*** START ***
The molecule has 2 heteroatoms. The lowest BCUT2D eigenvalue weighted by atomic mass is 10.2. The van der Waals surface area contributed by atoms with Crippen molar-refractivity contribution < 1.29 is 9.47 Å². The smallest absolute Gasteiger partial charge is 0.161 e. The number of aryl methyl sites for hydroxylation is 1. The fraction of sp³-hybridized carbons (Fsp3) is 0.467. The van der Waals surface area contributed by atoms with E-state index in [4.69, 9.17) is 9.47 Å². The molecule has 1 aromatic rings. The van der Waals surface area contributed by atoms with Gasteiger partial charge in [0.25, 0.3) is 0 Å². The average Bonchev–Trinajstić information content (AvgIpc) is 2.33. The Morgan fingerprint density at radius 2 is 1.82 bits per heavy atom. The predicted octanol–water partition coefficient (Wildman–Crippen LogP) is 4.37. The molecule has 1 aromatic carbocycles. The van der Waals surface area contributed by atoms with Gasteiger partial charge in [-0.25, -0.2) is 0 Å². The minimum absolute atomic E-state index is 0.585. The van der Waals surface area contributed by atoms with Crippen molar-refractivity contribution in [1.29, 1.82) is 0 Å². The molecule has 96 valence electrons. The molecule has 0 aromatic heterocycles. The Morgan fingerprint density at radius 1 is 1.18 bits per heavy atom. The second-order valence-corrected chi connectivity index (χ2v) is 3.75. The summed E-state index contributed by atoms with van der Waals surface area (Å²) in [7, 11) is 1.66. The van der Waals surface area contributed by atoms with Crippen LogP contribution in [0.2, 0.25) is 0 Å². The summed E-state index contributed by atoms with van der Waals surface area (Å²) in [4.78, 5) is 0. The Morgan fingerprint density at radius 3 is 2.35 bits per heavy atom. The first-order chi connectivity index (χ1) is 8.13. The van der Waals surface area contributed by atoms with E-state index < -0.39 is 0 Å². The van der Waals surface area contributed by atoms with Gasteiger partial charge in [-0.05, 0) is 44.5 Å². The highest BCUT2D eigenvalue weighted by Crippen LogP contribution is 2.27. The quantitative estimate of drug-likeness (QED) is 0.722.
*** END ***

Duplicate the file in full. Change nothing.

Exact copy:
The molecule has 2 heteroatoms. The lowest BCUT2D eigenvalue weighted by atomic mass is 10.2. The van der Waals surface area contributed by atoms with Crippen molar-refractivity contribution < 1.29 is 9.47 Å². The smallest absolute Gasteiger partial charge is 0.161 e. The number of aryl methyl sites for hydroxylation is 1. The fraction of sp³-hybridized carbons (Fsp3) is 0.467. The van der Waals surface area contributed by atoms with E-state index in [4.69, 9.17) is 9.47 Å². The molecule has 1 aromatic rings. The van der Waals surface area contributed by atoms with Gasteiger partial charge in [0.25, 0.3) is 0 Å². The average Bonchev–Trinajstić information content (AvgIpc) is 2.33. The Morgan fingerprint density at radius 2 is 1.82 bits per heavy atom. The predicted octanol–water partition coefficient (Wildman–Crippen LogP) is 4.37. The molecule has 1 aromatic carbocycles. The van der Waals surface area contributed by atoms with Gasteiger partial charge in [-0.25, -0.2) is 0 Å². The minimum absolute atomic E-state index is 0.585. The van der Waals surface area contributed by atoms with Crippen molar-refractivity contribution in [1.29, 1.82) is 0 Å². The molecule has 96 valence electrons. The molecule has 0 aromatic heterocycles. The Morgan fingerprint density at radius 1 is 1.18 bits per heavy atom. The second-order valence-corrected chi connectivity index (χ2v) is 3.75. The summed E-state index contributed by atoms with van der Waals surface area (Å²) in [7, 11) is 1.66. The van der Waals surface area contributed by atoms with Crippen LogP contribution in [0.2, 0.25) is 0 Å². The summed E-state index contributed by atoms with van der Waals surface area (Å²) in [4.78, 5) is 0. The Morgan fingerprint density at radius 3 is 2.35 bits per heavy atom. The first-order chi connectivity index (χ1) is 8.13. The van der Waals surface area contributed by atoms with E-state index < -0.39 is 0 Å². The van der Waals surface area contributed by atoms with Gasteiger partial charge in [-0.05, 0) is 44.5 Å². The highest BCUT2D eigenvalue weighted by Crippen LogP contribution is 2.27. The quantitative estimate of drug-likeness (QED) is 0.722.